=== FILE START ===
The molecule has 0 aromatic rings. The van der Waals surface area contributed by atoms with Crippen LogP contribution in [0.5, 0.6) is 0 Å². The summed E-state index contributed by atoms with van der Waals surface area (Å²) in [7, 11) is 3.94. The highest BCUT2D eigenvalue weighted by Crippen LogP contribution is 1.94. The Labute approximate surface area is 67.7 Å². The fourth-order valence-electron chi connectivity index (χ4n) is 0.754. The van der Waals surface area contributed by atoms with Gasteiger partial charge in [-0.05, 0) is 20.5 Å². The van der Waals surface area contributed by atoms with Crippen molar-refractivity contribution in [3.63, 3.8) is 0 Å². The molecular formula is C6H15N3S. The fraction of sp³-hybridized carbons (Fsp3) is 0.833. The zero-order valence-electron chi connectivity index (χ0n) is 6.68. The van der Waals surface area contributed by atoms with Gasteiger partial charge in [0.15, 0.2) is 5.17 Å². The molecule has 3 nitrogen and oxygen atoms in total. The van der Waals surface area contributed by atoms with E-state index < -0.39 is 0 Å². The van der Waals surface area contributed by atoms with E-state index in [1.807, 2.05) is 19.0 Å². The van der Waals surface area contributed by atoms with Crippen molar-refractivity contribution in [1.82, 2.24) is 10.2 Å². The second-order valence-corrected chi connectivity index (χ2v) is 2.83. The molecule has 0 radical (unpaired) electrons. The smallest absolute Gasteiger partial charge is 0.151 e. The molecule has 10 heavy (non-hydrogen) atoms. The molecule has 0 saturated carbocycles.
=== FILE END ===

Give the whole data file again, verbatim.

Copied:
The molecule has 0 aromatic rings. The van der Waals surface area contributed by atoms with Crippen LogP contribution in [0.5, 0.6) is 0 Å². The summed E-state index contributed by atoms with van der Waals surface area (Å²) in [7, 11) is 3.94. The highest BCUT2D eigenvalue weighted by Crippen LogP contribution is 1.94. The Labute approximate surface area is 67.7 Å². The fourth-order valence-electron chi connectivity index (χ4n) is 0.754. The van der Waals surface area contributed by atoms with Gasteiger partial charge in [-0.05, 0) is 20.5 Å². The van der Waals surface area contributed by atoms with Crippen molar-refractivity contribution in [3.63, 3.8) is 0 Å². The molecular formula is C6H15N3S. The fraction of sp³-hybridized carbons (Fsp3) is 0.833. The zero-order valence-electron chi connectivity index (χ0n) is 6.68. The van der Waals surface area contributed by atoms with Gasteiger partial charge in [0.15, 0.2) is 5.17 Å². The molecule has 3 nitrogen and oxygen atoms in total. The van der Waals surface area contributed by atoms with E-state index < -0.39 is 0 Å². The van der Waals surface area contributed by atoms with E-state index in [1.807, 2.05) is 19.0 Å². The van der Waals surface area contributed by atoms with Crippen molar-refractivity contribution in [1.82, 2.24) is 10.2 Å². The second-order valence-corrected chi connectivity index (χ2v) is 2.83. The molecule has 0 radical (unpaired) electrons. The smallest absolute Gasteiger partial charge is 0.151 e. The molecule has 10 heavy (non-hydrogen) atoms. The molecule has 0 saturated carbocycles.